ROI vs Survival – The Homeless Mindset

For those not familiar, ROI stands for “Return On Investment”.   ROI is a term kicked around by business people, stock brokers, capitalists.   ROI is a way of measuring potential profit.  It is mentioned amongst people who are attempting to maximize their profits.   It is not really something you hear mentioned among homeless people, or by people running homeless facilities.

Homeless people’s minds are focused on other things, mainly survival.  ROI implies that a person has something and is trying to add to it.  Homeless people have nothing on which they could add more.  The survival mindset is all about trying to secure and keep the most basic of life’s necessities and just one of each.  Food, Shelter, Clothing, etc.  When you are homeless these basics are hard to come by, and even harder to keep.   For example, homeless people don’t have refrigerators in which to store food, therefore they must collect only enough for their immediate need, eat it as it becomes available, and then begin the search for the next meal.   This dynamic applies to everything a homeless person needs.   Homeless people are so far into the immediate, they are not inclined to think about future investments.

When business people, financial investors, or even the average citizen with a 401k, considers the homeless condition, they usually get it wrong.  They themselves have been thinking within the ROI paradigm for so long that they just can’t comprehend how other people might live.   They don’t realize, and perhaps they deny the fact, that homeless people live within a different paradigm – the paradigm of survival.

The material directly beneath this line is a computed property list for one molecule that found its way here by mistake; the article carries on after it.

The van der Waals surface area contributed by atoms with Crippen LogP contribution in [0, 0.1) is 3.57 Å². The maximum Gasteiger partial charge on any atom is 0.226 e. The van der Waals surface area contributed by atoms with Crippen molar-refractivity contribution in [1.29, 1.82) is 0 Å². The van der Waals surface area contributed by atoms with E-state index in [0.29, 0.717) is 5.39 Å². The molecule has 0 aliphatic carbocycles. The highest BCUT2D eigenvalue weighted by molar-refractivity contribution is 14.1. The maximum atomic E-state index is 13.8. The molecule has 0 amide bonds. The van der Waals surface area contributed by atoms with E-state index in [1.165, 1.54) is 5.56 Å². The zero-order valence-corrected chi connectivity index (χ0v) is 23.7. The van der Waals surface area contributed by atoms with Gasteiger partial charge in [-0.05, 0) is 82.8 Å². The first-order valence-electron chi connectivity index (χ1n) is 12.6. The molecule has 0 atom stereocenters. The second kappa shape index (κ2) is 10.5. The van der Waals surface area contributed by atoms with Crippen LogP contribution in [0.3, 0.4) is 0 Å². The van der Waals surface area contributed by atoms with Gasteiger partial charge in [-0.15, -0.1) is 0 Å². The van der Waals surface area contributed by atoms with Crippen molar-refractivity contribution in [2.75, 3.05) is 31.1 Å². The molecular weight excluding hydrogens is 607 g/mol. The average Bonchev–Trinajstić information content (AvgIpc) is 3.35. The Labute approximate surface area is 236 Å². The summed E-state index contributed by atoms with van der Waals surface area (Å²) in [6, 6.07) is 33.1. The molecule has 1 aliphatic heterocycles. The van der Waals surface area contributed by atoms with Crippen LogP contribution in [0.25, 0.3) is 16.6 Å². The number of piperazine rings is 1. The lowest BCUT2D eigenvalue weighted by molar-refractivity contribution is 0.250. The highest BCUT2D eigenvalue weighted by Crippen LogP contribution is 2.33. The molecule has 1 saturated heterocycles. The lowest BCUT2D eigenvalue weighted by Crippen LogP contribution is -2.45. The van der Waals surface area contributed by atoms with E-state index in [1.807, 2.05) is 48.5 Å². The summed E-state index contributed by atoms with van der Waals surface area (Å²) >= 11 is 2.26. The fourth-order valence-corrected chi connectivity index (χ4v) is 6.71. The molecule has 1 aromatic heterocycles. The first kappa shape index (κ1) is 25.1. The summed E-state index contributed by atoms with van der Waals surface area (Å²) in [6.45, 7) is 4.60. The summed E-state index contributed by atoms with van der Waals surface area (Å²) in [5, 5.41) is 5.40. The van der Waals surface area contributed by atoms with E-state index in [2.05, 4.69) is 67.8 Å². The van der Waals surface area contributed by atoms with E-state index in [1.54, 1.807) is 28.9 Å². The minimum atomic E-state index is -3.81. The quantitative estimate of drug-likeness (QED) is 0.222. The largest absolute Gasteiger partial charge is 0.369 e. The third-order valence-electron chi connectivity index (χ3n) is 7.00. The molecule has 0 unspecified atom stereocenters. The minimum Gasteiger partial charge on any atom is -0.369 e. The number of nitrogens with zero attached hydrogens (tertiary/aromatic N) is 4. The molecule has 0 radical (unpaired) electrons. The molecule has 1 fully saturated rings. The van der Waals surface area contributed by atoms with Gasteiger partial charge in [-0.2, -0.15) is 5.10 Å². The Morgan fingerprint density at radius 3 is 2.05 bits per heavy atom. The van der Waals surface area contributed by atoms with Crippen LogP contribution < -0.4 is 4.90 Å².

People who think in terms of ROI say things like, “If you improve/increase services to the homeless, you’ll only attract more homeless people to our area.” Or, they say things like, “The homeless are attracted to our city because we have such good weather.”  Or “feeding homeless people will cause our area to be overrun with homeless people”. Etc.  But none of these concepts are true. ROI and homelessness are like oil and water, they just don’t mix.  Sadly this ROI type of thinking easily becomes the defacto list of excuses for not helping the homeless to meet their immediate needs, nor to help them overcome their homelessness.

The reality of homelessness is that homeless people have very few places to just “be,” to actually exist without harassment.   By law and by police action, cities do their best to corral the homeless into the least desirable areas of town.   Of course there are laws that some people find to be a nuisance, such as laws of equal protection, that allow the homeless to participate in public events and use public facilities.   And so you have, in many cities, these little islands of homeless people, in public places such as public parks, and in the undesirable areas of town. (you will also notice certain “homeless highways”, paths that homeless people follow when they travel from one island to the next.)

Then when people are moved with compassion to help the homeless, by providing them shelter, or by feeding them, these compassionate people go looking for the places where the homeless are gathered, and that is where they set up shop, as it were.    The people who are against providing assistance to the homeless will tell you that services attract homeless people, but actually the reverse is true.   It is the homeless people who attracted the compassionate.   It is not even a “which came first, the chicken or the egg” kind of question.   First there were homeless people, then came the compassionate people to help them.

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About Kevin Barbieux

I have been diagnosed as being chronically homeless. I write about my experiences and opinions of being homeless
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